DUBAI // Stringent public health and safety regulations for Ramadan tents will be strictly enforced this year in an effort to prevent tragedies such as the deadly fire at a wedding in Kuwait last year, civic officials said.
Dubai Municipality will deploy officers to inspect tents during the Muslim holy month to ensure there are no violations. Offenders face fines ranging from Dh1,000 for minor offences, such as smoking in a tent, to Dh50,000 for major violations, which include setting up a tent without proper permits and allowing unlicensed activities. "We will apply stringent regulations for Ramadan tents to ensure that visitors are safe and there are no hazards," said Dawood al Hajri, the head of the municipality's planning department. "Our regulations have been in place and this year municipal inspectors will work round the clock to check on these structures in various parts of the city."
The safety regulations were introduced last year following a fire in a wedding tent in Kuwait that killed 57 women and children. While the fire was an arson attack, people were trapped due to a lack of fire exits and safety measures. Smoking cigarettes and shisha will be banned inside small private tents, while hotels setting up larger and more luxurious tents must seek special permission for serving shisha, Mr al Hajri said. Cooking will not be permitted in any kind of tent.
"We have received several applications over the last three weeks and are in the process of processing them," he said of the shisha permits. "These tents have to be constructed as per regulations and inside the applicant's property." Still, the general ban on shisha has upset several residents who enjoyed smoking in the tents. "I have been doing this for several years and have never seen any safety problem," said Abdulah Hanif, a Pakistani marketing officer based in Dubai. "I think shisha should be permitted as it is part of the activities in Ramadan tents."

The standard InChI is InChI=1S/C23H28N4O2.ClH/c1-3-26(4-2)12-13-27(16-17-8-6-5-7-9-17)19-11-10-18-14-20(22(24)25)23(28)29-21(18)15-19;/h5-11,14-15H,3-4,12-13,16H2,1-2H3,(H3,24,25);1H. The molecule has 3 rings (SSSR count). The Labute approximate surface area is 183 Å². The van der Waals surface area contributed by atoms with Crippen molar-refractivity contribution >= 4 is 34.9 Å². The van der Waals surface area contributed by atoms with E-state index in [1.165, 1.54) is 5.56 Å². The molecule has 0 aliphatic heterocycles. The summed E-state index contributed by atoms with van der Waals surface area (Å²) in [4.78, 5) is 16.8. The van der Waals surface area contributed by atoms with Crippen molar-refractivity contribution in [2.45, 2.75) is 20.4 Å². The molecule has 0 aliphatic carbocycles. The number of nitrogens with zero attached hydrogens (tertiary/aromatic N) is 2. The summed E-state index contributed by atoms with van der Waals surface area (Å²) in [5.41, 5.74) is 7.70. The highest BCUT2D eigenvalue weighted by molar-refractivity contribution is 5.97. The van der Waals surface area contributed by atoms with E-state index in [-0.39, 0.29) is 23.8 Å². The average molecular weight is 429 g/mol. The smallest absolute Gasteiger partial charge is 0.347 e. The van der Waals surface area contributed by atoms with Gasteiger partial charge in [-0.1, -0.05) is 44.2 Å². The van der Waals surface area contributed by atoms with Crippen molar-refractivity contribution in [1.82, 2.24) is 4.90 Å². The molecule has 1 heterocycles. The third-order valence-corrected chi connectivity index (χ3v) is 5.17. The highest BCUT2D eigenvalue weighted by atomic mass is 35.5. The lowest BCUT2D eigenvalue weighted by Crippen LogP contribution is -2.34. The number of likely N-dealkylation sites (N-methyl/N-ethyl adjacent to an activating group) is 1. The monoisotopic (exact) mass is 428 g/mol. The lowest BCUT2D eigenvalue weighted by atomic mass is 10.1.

The regulations also require that sufficient fire extinguishers be provided in the tents, and that emergency exits be clearly marked. Lighting inside tents should be clear and air-conditioning units must be placed at a distance from the tent, while food has to be stored inside as per hygiene standards. Food heating devices are not be permitted inside the tent area. The regulations are likely to be more important than ever as demand for Ramadan tents has risen this year. With just over two weeks left until the start of the holy month, tents have started to be erected in hotels, restaurants as wells as private villas.
"This year's been good so far and the business has already picked up by around 30 per cent in comparison to last year," said Shakil Ahmed, the general manager of Mumtaz Tents, which is setting up luxury Ramadan shelters at the Dubai Aviation Club, Dubai Media City and the Emirates Palace hotel in Abu Dhabi. "People will be inside these tents, which makes fire safety a high priority for us," he said. "The tents we provide are fireproof and equipped with fire alarms."
However, smaller companies are more likely to suffer financially because of the cost of complying with the safety regulations. The expense involved may tempt them to break the rules. "Any adjustment to the laws generally will have a knock-on effect on cost as investment is required to comply," said Jonathan Hills, the general manager for structures at Harlequin Marquees and Event Services. "I am convinced there are others out there who do not adopt such a welcoming attitude to the standards. These companies will try to cut corners, which potentially can put lives at risk."